If only the synergy between these two can be rendered visible, corporate social responsibility will yield a huge result. However, a huge number of these CSOs have either been led into designing programmes tailored to best reap huge gains for corporate sponsors to the detriment of the public, or have turned down brilliant proposals for development which may not have been well articulated but possess great prospects: "We are also involved in a similar course of action and thus cannot be able to contribute to this course," amongst other diplomatic statements, is a well-designed excuse for turning down most developmental proposals.
One scenario caught my attention the other day. I was travelling from Ago-Iwoye to Shagamu some years back. We had to take an alternative route to the regular expressway. This route involved us travelling through an untarmacked road which usually had huge chunk of dirt flying in the air as cars passed by. As we passed through this dusty and yet, worsening road, I saw a cement-producing industry. From its entrance, which was visible, the road into the organization was well-laid and tarmacked. It is worth stating that the presence of this industry contributes immensely to the continuously deteriorating state of the road, owing to the huge number of trailers which ply the road to deliver granite to the organization or to purchase cement. I therefore wonder if the public has benefitted from the establishment of that industry in their vicinity or is, rather, counting its losses.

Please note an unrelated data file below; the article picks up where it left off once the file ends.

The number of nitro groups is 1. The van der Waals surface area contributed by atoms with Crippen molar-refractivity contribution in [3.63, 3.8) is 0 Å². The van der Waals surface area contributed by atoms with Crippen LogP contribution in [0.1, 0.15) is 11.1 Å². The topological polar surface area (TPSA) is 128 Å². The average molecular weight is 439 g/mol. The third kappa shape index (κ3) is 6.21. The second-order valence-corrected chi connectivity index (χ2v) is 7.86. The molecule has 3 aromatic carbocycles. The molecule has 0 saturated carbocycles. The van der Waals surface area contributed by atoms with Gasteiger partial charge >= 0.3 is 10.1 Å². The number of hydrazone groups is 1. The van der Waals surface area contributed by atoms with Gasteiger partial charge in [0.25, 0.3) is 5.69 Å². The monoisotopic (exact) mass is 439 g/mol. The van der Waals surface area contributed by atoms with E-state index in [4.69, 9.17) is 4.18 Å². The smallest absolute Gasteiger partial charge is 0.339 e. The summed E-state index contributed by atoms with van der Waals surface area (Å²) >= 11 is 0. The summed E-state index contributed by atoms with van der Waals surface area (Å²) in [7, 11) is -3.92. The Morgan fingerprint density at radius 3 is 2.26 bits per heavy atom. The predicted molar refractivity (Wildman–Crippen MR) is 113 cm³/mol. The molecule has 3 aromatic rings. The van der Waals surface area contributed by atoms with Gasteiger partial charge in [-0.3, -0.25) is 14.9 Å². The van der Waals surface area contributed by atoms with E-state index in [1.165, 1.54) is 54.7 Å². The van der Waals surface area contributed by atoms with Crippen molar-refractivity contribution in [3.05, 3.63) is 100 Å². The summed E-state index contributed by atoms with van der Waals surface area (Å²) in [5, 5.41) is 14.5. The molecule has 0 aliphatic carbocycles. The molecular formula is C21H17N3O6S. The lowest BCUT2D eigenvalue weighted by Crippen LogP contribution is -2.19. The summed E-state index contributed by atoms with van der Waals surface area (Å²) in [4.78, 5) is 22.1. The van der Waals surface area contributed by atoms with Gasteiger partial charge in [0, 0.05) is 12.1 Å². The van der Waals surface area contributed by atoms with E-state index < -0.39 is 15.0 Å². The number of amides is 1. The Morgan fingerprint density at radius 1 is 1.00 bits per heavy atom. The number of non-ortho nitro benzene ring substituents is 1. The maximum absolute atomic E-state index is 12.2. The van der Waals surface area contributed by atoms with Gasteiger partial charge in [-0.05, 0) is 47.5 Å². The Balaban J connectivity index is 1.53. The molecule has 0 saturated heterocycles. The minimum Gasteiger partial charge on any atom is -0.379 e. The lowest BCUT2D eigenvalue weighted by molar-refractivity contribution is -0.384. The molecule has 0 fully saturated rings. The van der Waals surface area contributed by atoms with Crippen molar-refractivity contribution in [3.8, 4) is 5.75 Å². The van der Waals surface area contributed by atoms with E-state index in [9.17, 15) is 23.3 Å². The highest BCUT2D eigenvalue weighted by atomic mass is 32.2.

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Olukayode Ajayi-Smith is an alumnus of the prestigious LEAP Africa Youth Leadership programme. A graduate of the Olabisi Onabanjo University, he read Computer Science with Economics. Kayode is a core Humanitarian. Whilst a student, he was Editor-in-Chief of an inter-campus magazine entitled Campus-Icon Magazine for three years.
He also helped in championing the first ever Students’ Union Magazine at the Olabisi Onabanjo University where he served as the Deputy Editor-in-Chief. He was the only Nigerian youth delegate to the first ever Civicus youth assembly in Glasgow, Scotland, May 2007.
Kayode has also contributed to the work of various civil societies through his volunteering work. He was a volunteer at LEAP Africa (Lekki, Lagos), African Youth for Transparency (Ikeja, Lagos), Oxfam Charity Shop (Slough, London) and was an intern at the National Assembly as a researcher with the Women’s Right to Education Programme, Abuja. He also had a stint with Transparency and Anti-Corruption Campaign in Africa. This is a Non-Governmental-Organisation based in Abuja. Kayode served as the Head of Logistics and Operation on the Faith in Nigeria project.
Kayode specialises in developing youth development programmes and assisting civil society organisations with logistics and planning of programmes. His ‘Youth Volunteer Card Scheme’ recently received endorsement from UNESCO Nigerian office in Abuja and is currently being explored by the African Citizens Development Foundation for execution. He is currently putting finishing touches to his book titled “MDG Success: Our Role as Young People”. The book is expected to be a guide to youth participation in the success of the Millennium Development Goals.
Kayode is currently a member of the Editorial team at Development Report Magazine, an online magazine. He is also assisting the Nigerian Association of Chief Executives of Voluntary Organization to realise its goal of kick-starting the activities of the body fully in Nigeria. ‘Kayode is looking forward to a successful career with the United Nations; a dream he has been nursing for a very long time.